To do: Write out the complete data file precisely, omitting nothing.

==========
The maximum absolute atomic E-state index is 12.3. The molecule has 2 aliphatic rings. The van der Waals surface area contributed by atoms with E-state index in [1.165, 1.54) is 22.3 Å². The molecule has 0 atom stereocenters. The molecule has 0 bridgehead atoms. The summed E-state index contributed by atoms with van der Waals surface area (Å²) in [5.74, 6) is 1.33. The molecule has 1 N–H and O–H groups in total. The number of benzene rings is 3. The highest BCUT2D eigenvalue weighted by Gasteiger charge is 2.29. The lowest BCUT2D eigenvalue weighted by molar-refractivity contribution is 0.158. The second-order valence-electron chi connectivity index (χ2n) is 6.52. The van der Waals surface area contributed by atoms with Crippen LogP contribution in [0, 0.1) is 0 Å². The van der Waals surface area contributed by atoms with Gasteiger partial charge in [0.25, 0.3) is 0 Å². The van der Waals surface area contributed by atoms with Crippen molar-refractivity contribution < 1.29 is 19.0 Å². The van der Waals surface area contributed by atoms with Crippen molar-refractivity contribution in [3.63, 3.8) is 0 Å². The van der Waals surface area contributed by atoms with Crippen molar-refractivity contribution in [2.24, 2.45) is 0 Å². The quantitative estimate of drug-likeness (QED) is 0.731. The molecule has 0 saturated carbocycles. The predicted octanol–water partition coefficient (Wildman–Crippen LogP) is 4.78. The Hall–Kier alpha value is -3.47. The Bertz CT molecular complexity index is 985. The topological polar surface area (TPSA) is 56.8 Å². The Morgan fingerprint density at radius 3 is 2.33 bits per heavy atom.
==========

The maximum absolute atomic E-state index is 12.3. The molecule has 2 aliphatic rings. The van der Waals surface area contributed by atoms with E-state index in [1.165, 1.54) is 22.3 Å². The molecule has 0 atom stereocenters. The molecule has 0 bridgehead atoms. The summed E-state index contributed by atoms with van der Waals surface area (Å²) in [5.74, 6) is 1.33. The molecule has 1 N–H and O–H groups in total. The number of benzene rings is 3. The highest BCUT2D eigenvalue weighted by Gasteiger charge is 2.29. The lowest BCUT2D eigenvalue weighted by molar-refractivity contribution is 0.158. The second-order valence-electron chi connectivity index (χ2n) is 6.52. The van der Waals surface area contributed by atoms with Crippen LogP contribution in [0, 0.1) is 0 Å². The van der Waals surface area contributed by atoms with Gasteiger partial charge in [0.25, 0.3) is 0 Å². The van der Waals surface area contributed by atoms with Crippen molar-refractivity contribution < 1.29 is 19.0 Å². The van der Waals surface area contributed by atoms with Crippen molar-refractivity contribution in [3.63, 3.8) is 0 Å². The van der Waals surface area contributed by atoms with Crippen molar-refractivity contribution in [2.24, 2.45) is 0 Å². The quantitative estimate of drug-likeness (QED) is 0.731. The molecule has 0 saturated carbocycles. The predicted octanol–water partition coefficient (Wildman–Crippen LogP) is 4.78. The Hall–Kier alpha value is -3.47. The Bertz CT molecular complexity index is 985. The topological polar surface area (TPSA) is 56.8 Å². The Morgan fingerprint density at radius 3 is 2.33 bits per heavy atom.